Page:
Unlike SipEndpoint, a SipPeerToPeerEndpoint does not cache a connection. When an application attempts to send a page-mode message or out-of-dialog SIP request from a local SipPeerToPeerEndpoint to a remote SipPeerToPeerEndpoint, a connection is created and used for sending the message. After the message is sent, the connection is disconnected. The disconnected connection is then removed in about one (1) minute unless another message is sent within this time period. However, if a session is established between this endpoint and a remote endpoint, the session will cache the connection during the life time of the session and thus the connection will stay alive. If the connection remains idle for a long time, it can be disconnected as well.

An application can send messages from a SipPeerToPeerEndpoint without going through a SIP proxy server, as long as the application is able to provide the FQDN and port of the target for the message.

Two representative uses of SipPeerToPeerEndpoint endpoints are in large-scale chat rooms and in custom alert broadcasters (such as implemented by the BroadcastIM sample). An important difference between the two types of application is that the large-scale chat room uses a SipPeerToPeerEndpoint to listen on ports for incoming traffic, while a custom alert broadcaster uses a SipPeerToPeerEndpoint to send outgoing messages and has no need to listen to incoming traffic.

The SipEndpoint class also derives from the abstract RealTimeEndpoint class and registers with Office Communications Server 2007. A SipEndpoint instance must register with a SIP server before it can communicate with other endpoints of this type. An application can use a SipEndpoint instance to enable a user to publish or subscribe to data in subscription sessions or to send or receive invitations using signaling sessions.

The SipEndpoint class has a number of constructors that can be used to create a SipEndpoint object depending on the specific usage. These overloaded constructors create the endpoint by supplying various parameters. After the endpoint is created, the application can optionally register it with the server. Even though registration is optional, it is highly recommended because some functionality, such as Presence subscription, may not work without registration. For example, a SipEndpoint cannot receive incoming invitations without registration. After a successful registration, the application can terminate the registration at any time. When the endpoint is no longer needed, it can be disposed.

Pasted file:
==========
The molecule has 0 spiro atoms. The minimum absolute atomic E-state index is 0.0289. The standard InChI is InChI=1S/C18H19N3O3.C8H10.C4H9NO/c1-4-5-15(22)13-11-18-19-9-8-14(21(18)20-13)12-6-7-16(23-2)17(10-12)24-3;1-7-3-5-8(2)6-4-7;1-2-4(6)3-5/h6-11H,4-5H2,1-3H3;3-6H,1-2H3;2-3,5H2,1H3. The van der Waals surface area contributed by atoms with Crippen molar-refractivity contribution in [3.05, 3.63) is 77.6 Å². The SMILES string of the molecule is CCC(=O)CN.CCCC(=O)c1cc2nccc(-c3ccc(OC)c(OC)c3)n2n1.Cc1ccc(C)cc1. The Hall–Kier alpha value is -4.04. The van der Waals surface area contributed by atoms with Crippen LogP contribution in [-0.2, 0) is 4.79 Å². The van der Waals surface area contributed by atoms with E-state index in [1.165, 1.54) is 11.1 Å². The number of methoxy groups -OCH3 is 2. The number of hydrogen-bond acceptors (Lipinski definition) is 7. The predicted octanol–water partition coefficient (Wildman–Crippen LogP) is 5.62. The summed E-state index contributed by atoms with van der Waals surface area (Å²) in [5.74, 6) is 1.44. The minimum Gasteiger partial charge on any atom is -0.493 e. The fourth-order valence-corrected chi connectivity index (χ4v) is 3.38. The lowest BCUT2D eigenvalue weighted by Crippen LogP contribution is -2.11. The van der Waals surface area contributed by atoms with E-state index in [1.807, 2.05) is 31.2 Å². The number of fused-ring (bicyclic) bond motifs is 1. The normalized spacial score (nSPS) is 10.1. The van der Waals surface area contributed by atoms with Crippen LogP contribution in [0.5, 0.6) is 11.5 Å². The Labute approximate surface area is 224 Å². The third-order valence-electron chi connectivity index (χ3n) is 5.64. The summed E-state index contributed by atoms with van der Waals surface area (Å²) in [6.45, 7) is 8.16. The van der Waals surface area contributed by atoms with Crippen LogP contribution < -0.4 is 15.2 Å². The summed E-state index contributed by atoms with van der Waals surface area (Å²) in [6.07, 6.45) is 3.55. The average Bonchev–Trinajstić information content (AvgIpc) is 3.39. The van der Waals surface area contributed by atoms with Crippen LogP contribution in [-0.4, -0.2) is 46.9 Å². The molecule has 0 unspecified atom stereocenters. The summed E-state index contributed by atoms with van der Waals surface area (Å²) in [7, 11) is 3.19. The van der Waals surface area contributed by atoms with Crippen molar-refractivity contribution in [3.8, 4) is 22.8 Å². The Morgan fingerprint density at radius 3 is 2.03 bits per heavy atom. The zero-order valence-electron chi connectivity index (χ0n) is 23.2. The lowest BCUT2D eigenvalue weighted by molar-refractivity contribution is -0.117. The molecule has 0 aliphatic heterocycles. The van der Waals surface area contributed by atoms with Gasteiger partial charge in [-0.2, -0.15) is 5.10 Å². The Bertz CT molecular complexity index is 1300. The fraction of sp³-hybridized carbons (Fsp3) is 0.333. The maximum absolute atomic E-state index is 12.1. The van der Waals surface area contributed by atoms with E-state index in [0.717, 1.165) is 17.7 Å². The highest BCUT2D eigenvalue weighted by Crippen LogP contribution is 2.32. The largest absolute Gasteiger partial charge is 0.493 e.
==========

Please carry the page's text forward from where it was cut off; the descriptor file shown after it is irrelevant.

A SipEndpoint can be used in conjunction with both a RealTimeServerConnectionManager instance and a RealTimeClientConnectionManager instance.

A SipEndpoint can be used for both TCP and TLS connections. A SipEndpoint caches the outbound connection used for registration and reuses it for sending subsequent SIP requests. If the connection is disconnected for some reason, a new one is automatically created when the next message is sent out. All messages are routed to a registration server (Office Communications Server 2007 is the only allowed registrar) or a proxy server.

For user authentication, SipEndpoint supports NTLM and Kerberos authentication protocols. The application is responsible for supplying the user credentials for performing the authentication. Typically, user credentials are used when Office Communications Server 2007 challenges an outgoing SIP request. Office Communications Server 2007 challenges the first request sent by a user's endpoint and will challenge a SIP request again after eight (8) hours. The application also has the option to indicate that default Windows logon credentials can be used.

A client application might need to enable support forking of incoming messages when registering the endpoint with Office Communications Server 2007. This involves calling the Register method on a SipEndpoint instance and passing in a specific header, as in the following code example.

List<SignalingHeader> headers = new List<SignalingHeader>();

For readability, the preceding code excerpt uses synchronous registration. For scalability, asynchronous registration should be performed for a production server environment, using BeginRegister and EndRegister.